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Gardening Summer 2009
A series of articles on gardening in London Colney by Anne Kitchener

Among the many plants in my garden, perennials, shrubs, spring bulbs, there are those that regularly – or perhaps sometimes more annoyingly – seed themselves around the garden. These can be annuals, biennials or perennials and I can never be quite sure where they are going to appear or whether they will appear at all.
The plants that subsequently develop can be useful and used to fill up an otherwise blank space, produce unexpected and surprisingly effective combinations with their neighbours or be in entirely the wrong place. The trick is to recognise the seedlings and not to just dismiss them as an unwanted weed.

Once I have, hopefully correctly, identified a seedling and decided to keep it but change its position I have found that the best way to do this is whilst it is still quite small. I use a trowel to scoop up the seedling along with a clump of surrounding earth so as not to disturb the delicate roots and stems. The clump can then be easily transported to the new chosen space in the trowel.

The first self-sown plants of the year in my garden are primroses which appear in winter, often before the snowdrops, and last for many weeks as a background to the succession of spring bulbs giving a welcome splash of pale yellow against their bright green leaves. Next to appear is pulmonaria with their mixture of pink and blue flowers and occasional pure white flowered clumps. As the season moves into spring and the primroses and pulmonaria start to fade, self-seeded forget-me-nots and honesty put in their appearance. Forget-me-nots form a pretty blue carpet amongst tulips and other growing plants, covering the ground which later on will be filled by summer flowering perennials. Forget-me-nots will seed themselves in roughly the same places each year. Honesty spreads its seeds further and gradually moves around the garden from year to year so are more unpredictable but nevertheless are always welcome. Honesty’s season of interest is then extended over the summer by the formation of attractive seed heads which can be left in place all winter. As this plant is a biennial it will not return the following spring, but the seeds set will form a plant which will flower the spring after that.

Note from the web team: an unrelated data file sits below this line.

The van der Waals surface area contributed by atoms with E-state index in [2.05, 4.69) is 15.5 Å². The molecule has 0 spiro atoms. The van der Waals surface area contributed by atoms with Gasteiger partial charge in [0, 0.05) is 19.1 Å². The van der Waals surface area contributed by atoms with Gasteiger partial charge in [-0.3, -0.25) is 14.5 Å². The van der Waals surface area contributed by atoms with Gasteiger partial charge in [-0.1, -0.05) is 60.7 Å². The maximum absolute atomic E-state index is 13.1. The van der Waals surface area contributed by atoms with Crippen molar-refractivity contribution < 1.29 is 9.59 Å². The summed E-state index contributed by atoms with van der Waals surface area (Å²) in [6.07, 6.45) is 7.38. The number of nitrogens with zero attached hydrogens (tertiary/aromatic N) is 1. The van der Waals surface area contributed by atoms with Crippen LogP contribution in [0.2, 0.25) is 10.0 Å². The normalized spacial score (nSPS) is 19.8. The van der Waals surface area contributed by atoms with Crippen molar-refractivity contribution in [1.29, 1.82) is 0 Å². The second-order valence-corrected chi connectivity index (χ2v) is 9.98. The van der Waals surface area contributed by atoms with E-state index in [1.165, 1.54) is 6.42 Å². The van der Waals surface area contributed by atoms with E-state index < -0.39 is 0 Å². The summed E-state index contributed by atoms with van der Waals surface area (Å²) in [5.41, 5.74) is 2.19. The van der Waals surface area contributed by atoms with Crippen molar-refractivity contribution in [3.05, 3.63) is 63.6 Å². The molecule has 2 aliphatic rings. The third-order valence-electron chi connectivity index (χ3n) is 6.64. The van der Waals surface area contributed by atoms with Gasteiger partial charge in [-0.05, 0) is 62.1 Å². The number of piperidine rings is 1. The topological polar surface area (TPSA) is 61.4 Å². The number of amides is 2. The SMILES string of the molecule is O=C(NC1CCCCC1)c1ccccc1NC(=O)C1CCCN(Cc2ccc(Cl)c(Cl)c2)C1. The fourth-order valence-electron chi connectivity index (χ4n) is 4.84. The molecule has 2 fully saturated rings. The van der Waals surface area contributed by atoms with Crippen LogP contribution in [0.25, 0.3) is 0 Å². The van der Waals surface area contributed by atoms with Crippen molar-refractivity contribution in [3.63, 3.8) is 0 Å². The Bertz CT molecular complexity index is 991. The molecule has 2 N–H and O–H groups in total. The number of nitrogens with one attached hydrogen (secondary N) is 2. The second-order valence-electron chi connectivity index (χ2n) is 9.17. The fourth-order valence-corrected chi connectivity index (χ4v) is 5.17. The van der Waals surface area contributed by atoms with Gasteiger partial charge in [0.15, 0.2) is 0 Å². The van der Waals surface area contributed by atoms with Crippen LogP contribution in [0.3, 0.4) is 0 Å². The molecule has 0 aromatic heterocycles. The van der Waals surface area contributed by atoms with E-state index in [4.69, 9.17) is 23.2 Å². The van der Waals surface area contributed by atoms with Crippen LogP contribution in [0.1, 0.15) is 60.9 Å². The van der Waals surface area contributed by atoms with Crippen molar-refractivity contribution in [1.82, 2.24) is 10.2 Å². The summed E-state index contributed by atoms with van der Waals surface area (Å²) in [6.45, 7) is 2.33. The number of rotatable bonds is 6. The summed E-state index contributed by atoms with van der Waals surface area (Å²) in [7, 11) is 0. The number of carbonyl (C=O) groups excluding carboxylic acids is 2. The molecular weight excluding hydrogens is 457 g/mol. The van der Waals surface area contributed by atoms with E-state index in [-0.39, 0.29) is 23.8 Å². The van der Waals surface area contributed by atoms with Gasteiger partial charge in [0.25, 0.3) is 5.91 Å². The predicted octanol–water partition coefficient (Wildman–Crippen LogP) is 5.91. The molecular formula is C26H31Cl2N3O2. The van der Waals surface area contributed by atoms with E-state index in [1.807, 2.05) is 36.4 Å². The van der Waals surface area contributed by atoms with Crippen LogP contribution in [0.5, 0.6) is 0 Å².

There are many summer plants that seed themselves, among them sisyrinchum, lavender, lady’s mantle, ox eyed daisy, Mexican daisy and aquilegia. Sisyrinchum and lavender seed most readily in gravel which means they can quite easily be lifted and moved to fill an empty space. Lady’s mantle and Mexican daisies seed themselves especially well in crevasses between wall and paving, the mixture of pink and white daisies amongst acid green flowers of lady’s mantle I find particularly attractive. Ox eyed daisies seed themselves rather too readily all around their immediate area and to prevent over production I have found it is best to dead-head them before they have a chance to spread too many seeds.

There are many other flowers which will seed themselves around. The new plants formed can be left to grow where they are, weeded out and discarded or used to fill empty spaces around the garden. Self-seeding can be easily prevented by dead-heading after flowering and before there has been a chance to set seed. I have found that these flowers are invaluable and I enjoy waiting for where they will next appear and using them to fill up the garden.